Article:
Originally posted on the MACUHO Diversity Blog.
Recently I had the opportunity to read The Line Becomes a River: Dispatches from the Border, by Francisco Cantú. As a member of the Campus Read committee our goal is to read texts that continue to enrich the educational experience of our student population. Further, our hope is to select a book that can be interwoven into many elements of campus programming, such as Residence Life. This text was selected by the committee because the topic of immigration is critically important, especially with the upcoming 2020 presidential election. I cannot praise Cantú’s work enough.
The author worked as a Border Patrol agent from 2008-2012 and shares his personal account of the horrific incidents that migrants face both at the border, and in their home country of Mexico. The first part of the book talked about the beginning of Cantú’s career as an agent. One of the most disturbing stories described an incident where Cantú’s fellow agents found the belongings of migrants who were crossing the border. What many Americans may not realize is that the Mexican/American border is a desert, which naturally serves as a dangerous barrier for those who attempt to cross countries. The agents destroyed the belongings by kicking them around and urinating on them. The migrants who owned the belongings would face possible death without water and clothing. This is one of many accounts of unnecessary cruelty by Cantú’s fellow colleagues. The author consistently describes his struggle to maintain a sense of humanity throughout the duration of his career, often describing night terrors of the incidents that he witnessed.
The second part of the book described the part of the author’s career when he worked in intel from an office. Although he was away from active duty on the border, Cantú speaks about his cravings to return to the border where he used to serve. This again was a point where the author struggled with his sense of humanity. Although he recognized that many Mexicans crossing the border faced treacherous conditions, possible death, and additional horrific conditions after they are potentially caught by Border Patrol, the author still desired to return to active work on the border. The author did return to more active duty before stepping away from his role in 2012.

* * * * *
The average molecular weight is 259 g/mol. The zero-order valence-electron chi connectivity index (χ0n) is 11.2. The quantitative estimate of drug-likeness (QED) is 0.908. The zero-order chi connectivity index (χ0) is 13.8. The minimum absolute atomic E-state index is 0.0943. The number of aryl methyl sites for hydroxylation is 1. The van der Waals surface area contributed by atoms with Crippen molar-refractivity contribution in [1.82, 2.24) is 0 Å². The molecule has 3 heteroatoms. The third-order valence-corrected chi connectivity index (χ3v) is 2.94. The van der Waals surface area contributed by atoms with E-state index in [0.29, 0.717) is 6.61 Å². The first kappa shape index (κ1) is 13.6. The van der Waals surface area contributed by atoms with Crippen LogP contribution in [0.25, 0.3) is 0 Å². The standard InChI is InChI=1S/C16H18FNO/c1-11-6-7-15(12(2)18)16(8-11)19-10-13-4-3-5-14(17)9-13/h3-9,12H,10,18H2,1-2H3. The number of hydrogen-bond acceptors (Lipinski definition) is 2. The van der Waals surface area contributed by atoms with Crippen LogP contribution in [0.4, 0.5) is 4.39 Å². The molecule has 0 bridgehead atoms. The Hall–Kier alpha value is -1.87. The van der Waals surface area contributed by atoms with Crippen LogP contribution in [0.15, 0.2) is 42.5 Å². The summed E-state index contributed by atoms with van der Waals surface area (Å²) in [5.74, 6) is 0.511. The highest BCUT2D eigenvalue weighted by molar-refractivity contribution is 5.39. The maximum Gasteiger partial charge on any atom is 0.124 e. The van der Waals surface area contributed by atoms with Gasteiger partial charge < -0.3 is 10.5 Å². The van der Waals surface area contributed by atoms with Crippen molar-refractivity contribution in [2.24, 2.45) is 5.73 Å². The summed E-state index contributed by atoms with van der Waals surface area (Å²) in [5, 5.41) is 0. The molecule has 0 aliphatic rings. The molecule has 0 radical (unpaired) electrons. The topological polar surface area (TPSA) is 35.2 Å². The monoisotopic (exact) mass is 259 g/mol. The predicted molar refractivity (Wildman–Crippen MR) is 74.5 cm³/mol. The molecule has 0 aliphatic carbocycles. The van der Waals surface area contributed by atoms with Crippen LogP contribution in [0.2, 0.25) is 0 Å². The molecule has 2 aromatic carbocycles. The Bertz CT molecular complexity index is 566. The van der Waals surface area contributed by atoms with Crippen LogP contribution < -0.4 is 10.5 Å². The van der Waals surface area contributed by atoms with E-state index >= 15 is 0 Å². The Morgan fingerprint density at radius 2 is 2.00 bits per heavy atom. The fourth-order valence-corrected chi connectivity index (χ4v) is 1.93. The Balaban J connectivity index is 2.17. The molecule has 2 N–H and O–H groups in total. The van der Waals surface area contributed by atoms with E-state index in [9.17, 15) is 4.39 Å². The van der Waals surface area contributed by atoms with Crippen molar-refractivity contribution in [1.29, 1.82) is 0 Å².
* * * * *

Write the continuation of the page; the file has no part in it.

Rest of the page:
In the third part of the book, Cantú is working as a barista in a coffee shop and befriends a man named José, who he later learns is an undocumented immigrant. José went to Mexico to visit his dying mother after living in the United States for over 30 years and was detained when trying to cross back into the country. The third chapter paints the challenging process that many undocumented Americans face when they are detained. Although José had a good immigration lawyer who collected evidence to prove that he was a dedicated American and loving father, he was still deported to Mexico. The author concludes the book with an afterward about the current political climate in relation to his experience; he summarizes this perfectly with the following: “Today, instead of looking back on an uglier time, we see a border that has become ever more militarized, ever more deadly for migrants, ever more dismissive of their lives and indifferent to their suffering. (251)” Cantú also speaks to how critically important his story has become with the current fixation on “building the wall” and ostracizing our fellow humans from the south.